Professor Evelyn WelchProgramme Director

Evelyn Welch, BA (Harvard) PhD (London)
Professor of Renaissance Studies and Vice-Principle, for Research and International Affairs, Queen Mary, University of London

Research Interests:
Italian Renaissance art and culture
Renaissance and Early Modern dress
Early Modern material culture

Evelyn Welch is an art historian with a special interest in visual and material culture in Europe between 1300 and 1700. She is the author of Art and Authority in Renaissance Milan (Yale, 1995), Art in Renaissance Italy, 1350-1500 (OUP, 2000) and Shopping in the Renaissance: Consumer Cultures in Italy 1400-1600 (Yale, 2005) which was awarded the Wolfson Prize for History, 2005. She is co-editor of The Material Renaissance (Manchester University Press, 2007) the result of a three-year Arts and Humanities Research Council and Getty Foundation funded project on Italian Renaissance consumption. She has recently completed a Wellcome Trust-funded study of a pharmacy, the Speziale al Giglio, in late fifteenth-century Florence with Dr James Shaw (University of Sheffied). Her current work focuses on dress and material culture; Professor Welch is now running an Arts and Humanities Research Council funded network exploring Early Modern Dress and Textiles in collaboration with the Victoria and Albert Museum and the Textile Conservation Centre, University of Southampton.

She is the director of the 5.5 million pound Arts and Humanities Research Council strategic programme, Beyond Text: Performances, Sounds, Images, Objects which runs until 2012. Professor Welch is Academic Dean of the Arts Faculty and was awarded a National Teaching Fellowship in 2005.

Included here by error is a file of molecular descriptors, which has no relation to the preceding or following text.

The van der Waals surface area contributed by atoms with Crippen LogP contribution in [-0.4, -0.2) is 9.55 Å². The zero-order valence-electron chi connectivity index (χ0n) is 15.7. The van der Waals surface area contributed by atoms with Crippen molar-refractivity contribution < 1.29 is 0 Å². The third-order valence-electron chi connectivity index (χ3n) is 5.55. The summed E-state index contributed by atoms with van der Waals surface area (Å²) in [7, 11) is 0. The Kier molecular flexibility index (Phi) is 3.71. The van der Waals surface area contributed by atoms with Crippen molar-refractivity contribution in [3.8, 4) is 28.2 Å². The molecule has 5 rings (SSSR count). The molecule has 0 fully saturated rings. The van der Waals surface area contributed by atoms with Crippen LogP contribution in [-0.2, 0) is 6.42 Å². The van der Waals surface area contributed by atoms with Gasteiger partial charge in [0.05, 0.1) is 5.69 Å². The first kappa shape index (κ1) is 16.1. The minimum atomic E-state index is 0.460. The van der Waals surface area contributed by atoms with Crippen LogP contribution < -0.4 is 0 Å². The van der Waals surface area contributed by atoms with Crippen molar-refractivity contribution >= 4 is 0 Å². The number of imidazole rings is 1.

Recent Publications

With Michelle O'Malley, The Material Renaissance, Manchester University Press, Manchester, 2007.

Shopping in the Renaissance. Consumer Cultures in Italy, 1350-1600, Yale University Press, 2005.

Art in Renaissance Italy, Oxford University Press, 2000.

Selected articles and book chapters:
Between Italy and Moscow: Cultural Crossroads and the Culture of Exchange' in Cultural Exchange in Early Modern Europe, volume IV, eds.

B. Roek and H. Roodenberg, Cambrige University Press, Cambridge, 2007, 59-99.

The Moaning Crucifixion: An Automata for Francesco Sforza, 1462, in Arte e storia di lombardia scritti in memoria di Grazioso Sironi , ed. P. Venturelli, Milan, 2006, 55-62.

Painting as Performance in the Italian Renaissance Court', in Artists at Court: Image-Making and Identity , 1300-1550, ed. S.Campbell, Boston. 2004, 9-18.

Public Magnificence and Private Display: Giovanni Pontano's De Splendore (1498) and the Domestic Arts, Journal of Design History, 15 (2002), 211-27.

The Art of Expenditure. The Court of Paola Malatesta Gonzaga in Fifteenth-century Mantua', Renaissance Studies , 16 (2002), 306-17.

From Retail to Resale: The Second-Hand Market in Renaissance Italy, 1400-1600' , in The Art Market in Italy, 15th -17th centuries, eds M. Fantoni, L. Matthew and S. Matthews Grieco, Olschki, Florence, 2002, 283-300.

Arts & Humanities Research Council: Each year the AHRC provides approximately £100 million from the Government to support research and postgraduate study in the arts and humanities, from archaeology and English literature to design and dance. In any one year, the AHRC makes approximately 700 research awards and around 1,000 postgraduate awards. Awards are made after a rigorous peer review process, to ensure that only applications of the highest quality are funded. Arts and humanities researchers constitute nearly a quarter of all research-active staff in the higher education sector. The quality and range of research supported by this investment of public funds not only provides social and cultural benefits but also contributes to the economic success of the UK. See Arts & Humanities Research Council website.